The falling out would be more like a crashing down.  Eventually everything came to a head, leaving me scrambling weeks before my wedding and scratching my head the day after it.

I got so angry and so furious.  I thought about how I — and my husband — had given and given and how she had taken and taken.  I thought about how she could do that and somehow still carry the narrative of her as the victim, as her as the wounded, struggling one.  How dare she behave that way, to walk away calling me every name in the book when I had been constantly morphing myself into whatever worked for her.

I spent a solid year in a state of suffocating anger, even after I ceased contact with her.  A solid year, feeling that deep, destructive venom.  I remember those days, of feeling like two separate people, of feeling like I had become a hostage to my own hatred.  I could not forgive, I could not forget, and I certainly could not move on.

But eventually the anger dissipated.  Eventually I let go and even forgave.  She’s still out of my life, but now so is the hatred.

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“If you’re writing the memoir in order to hurt someone: don’t write the memoir,” an author said at a recent event. “At least, don’t write a public memoir.  If you’re writing the memoir because you feel you have a story to tell, then dive right in, and don’t worry too much about the ‘so what’s and the ‘what will people think’s.”

It was a running mantra for me during the upheavals of the past few years: this will make a great memoir someday.  It was what kept my head above water during the more turbulent moments.  It was what I thought about when things got so comically bad I had no choice but to laugh.

It was what I thought about when I kept silent on the things that I once felt I had to keep silent on — when I was suffering in silence and desperate to have those closest to me hear the whole story, to understand just exactly why these last few years had been hell.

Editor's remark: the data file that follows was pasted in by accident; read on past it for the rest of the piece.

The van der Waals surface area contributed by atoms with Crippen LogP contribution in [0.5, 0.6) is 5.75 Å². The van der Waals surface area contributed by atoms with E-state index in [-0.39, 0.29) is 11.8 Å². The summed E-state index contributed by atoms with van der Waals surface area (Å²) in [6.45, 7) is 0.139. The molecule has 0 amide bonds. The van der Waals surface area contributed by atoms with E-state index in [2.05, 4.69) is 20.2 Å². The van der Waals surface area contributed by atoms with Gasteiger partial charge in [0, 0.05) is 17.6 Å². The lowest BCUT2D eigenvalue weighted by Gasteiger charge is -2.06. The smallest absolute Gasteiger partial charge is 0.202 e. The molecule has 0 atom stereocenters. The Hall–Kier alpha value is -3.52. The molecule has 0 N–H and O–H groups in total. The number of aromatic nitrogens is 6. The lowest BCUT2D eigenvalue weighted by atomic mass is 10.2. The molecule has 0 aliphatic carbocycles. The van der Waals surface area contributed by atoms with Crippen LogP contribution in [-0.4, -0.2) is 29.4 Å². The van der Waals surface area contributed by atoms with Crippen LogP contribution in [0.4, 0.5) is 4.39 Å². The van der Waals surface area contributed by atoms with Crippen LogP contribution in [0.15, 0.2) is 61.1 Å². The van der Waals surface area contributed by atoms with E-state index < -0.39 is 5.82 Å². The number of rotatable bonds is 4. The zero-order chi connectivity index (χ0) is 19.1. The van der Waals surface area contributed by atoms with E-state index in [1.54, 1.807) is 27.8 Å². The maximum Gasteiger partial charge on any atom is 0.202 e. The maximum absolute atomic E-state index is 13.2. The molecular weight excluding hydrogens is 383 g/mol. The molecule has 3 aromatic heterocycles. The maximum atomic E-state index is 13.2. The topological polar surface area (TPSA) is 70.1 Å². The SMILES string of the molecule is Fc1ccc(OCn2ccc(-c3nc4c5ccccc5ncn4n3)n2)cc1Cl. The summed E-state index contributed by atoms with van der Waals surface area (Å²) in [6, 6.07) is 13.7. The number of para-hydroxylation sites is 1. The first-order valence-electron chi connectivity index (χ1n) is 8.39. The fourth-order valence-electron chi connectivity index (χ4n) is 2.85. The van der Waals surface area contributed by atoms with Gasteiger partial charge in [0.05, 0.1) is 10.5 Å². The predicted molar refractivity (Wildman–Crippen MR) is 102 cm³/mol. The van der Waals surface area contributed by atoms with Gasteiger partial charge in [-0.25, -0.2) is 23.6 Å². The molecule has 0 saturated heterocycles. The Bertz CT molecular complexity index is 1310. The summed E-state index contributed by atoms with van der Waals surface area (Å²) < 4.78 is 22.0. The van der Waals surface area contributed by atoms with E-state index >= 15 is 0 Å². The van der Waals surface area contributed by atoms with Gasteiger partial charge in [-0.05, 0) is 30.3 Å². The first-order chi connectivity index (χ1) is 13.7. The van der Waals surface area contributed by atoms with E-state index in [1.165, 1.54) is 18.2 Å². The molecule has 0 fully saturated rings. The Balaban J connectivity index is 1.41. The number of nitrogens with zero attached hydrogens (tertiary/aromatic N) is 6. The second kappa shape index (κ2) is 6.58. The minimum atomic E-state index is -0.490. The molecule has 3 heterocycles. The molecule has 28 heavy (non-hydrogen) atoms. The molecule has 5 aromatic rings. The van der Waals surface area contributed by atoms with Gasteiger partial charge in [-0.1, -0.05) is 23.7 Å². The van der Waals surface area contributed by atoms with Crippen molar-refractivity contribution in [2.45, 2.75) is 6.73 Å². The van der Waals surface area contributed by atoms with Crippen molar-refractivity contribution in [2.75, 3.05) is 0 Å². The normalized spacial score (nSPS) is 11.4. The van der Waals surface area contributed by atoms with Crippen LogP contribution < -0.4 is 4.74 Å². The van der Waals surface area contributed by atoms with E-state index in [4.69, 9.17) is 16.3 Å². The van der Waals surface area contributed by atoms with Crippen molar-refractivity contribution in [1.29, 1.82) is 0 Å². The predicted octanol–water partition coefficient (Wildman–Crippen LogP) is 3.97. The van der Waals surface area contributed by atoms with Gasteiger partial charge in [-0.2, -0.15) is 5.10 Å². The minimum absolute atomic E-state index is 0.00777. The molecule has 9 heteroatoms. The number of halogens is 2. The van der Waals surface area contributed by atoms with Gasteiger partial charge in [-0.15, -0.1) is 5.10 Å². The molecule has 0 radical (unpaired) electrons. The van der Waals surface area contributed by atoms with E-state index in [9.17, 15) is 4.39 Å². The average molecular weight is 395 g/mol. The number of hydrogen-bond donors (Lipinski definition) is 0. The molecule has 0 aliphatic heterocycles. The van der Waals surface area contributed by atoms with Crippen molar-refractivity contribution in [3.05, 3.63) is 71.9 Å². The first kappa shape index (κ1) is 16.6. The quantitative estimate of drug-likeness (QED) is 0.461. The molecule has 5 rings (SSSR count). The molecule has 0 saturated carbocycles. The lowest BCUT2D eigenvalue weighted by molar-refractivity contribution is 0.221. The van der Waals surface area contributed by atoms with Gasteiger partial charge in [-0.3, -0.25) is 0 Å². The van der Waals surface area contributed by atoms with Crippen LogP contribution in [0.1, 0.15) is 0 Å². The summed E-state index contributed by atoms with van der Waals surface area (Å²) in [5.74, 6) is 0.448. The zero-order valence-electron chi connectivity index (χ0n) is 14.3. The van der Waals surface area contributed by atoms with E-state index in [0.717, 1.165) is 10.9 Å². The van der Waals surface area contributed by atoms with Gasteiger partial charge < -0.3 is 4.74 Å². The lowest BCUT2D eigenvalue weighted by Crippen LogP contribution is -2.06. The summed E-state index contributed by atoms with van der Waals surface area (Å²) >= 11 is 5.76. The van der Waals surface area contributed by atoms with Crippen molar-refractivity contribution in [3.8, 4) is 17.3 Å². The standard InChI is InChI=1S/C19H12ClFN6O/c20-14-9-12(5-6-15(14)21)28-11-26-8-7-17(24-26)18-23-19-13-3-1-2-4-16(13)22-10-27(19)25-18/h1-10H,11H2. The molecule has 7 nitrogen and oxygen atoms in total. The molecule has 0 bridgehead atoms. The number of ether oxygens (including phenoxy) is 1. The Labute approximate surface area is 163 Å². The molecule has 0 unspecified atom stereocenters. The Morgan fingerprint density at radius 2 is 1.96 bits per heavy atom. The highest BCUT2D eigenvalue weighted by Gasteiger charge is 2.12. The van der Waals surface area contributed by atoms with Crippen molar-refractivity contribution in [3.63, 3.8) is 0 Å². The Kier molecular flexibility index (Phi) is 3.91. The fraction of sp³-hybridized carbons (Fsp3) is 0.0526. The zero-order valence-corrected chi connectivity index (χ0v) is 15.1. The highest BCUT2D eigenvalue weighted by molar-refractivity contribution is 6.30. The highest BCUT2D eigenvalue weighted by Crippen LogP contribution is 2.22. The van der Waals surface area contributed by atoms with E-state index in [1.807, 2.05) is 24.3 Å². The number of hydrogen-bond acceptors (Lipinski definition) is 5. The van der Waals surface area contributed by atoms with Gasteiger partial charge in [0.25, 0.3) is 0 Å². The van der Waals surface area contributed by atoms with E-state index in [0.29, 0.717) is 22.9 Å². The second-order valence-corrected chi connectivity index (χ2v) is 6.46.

I haven’t begun this memoir, partly because I feel like there are other pieces of the puzzle to find first, other parts of this story that still need to make themselves be known.  Partly because the avenues are so complex and layered that I need more time to sort them out.  Partly because I wrote two fiction manuscripts in the span of 6 months and I’ve temporarily exhausted my ability to do long-term writing pieces.

And partly because I know I can’t write angry.  I’ve done that before.  I wrote a whole book angry.  And the book is rubbish.  I cared more about my feelings and emotions than I did the story, and the story suffered.  Any proper writer will tell you what happens if you don’t prioritize the story above everything else.  I know the only way I can write this story is if I write it because I want to give out a piece of my experience, to find redemption in revealing, to resonate with people in the way we seem to only be able to with memoirs.

I can’t write because I’m angry.

You can write poetry angry.  You can write journal entries angry.  But you can’t write a longer, proper story out of anger.

That doesn’t mean to deny the anger.  Telling yourself you’re not upset when you actually are does not change your emotions.  It just shoves what needs to be processed out of the conscious and into the subconscious – and the subconscious is as good at navigating the tough waters as a young child at the helm of a ship.

It means to dive into that anger.  To recognize and highlight the things that infuriated you – that continue to infuriate you.  To be frustrated and pissed off and to just want justice, to just want the scales tipped back in your favor.  To repeat the cycle, over and over again, sometimes feeling like a hostage to your own complex and contradictory set of emotions.

Because the only way out is through.  To sit with what is and honor it and be honest with it.

Because eventually the anger dissipates.

And then the writing can begin.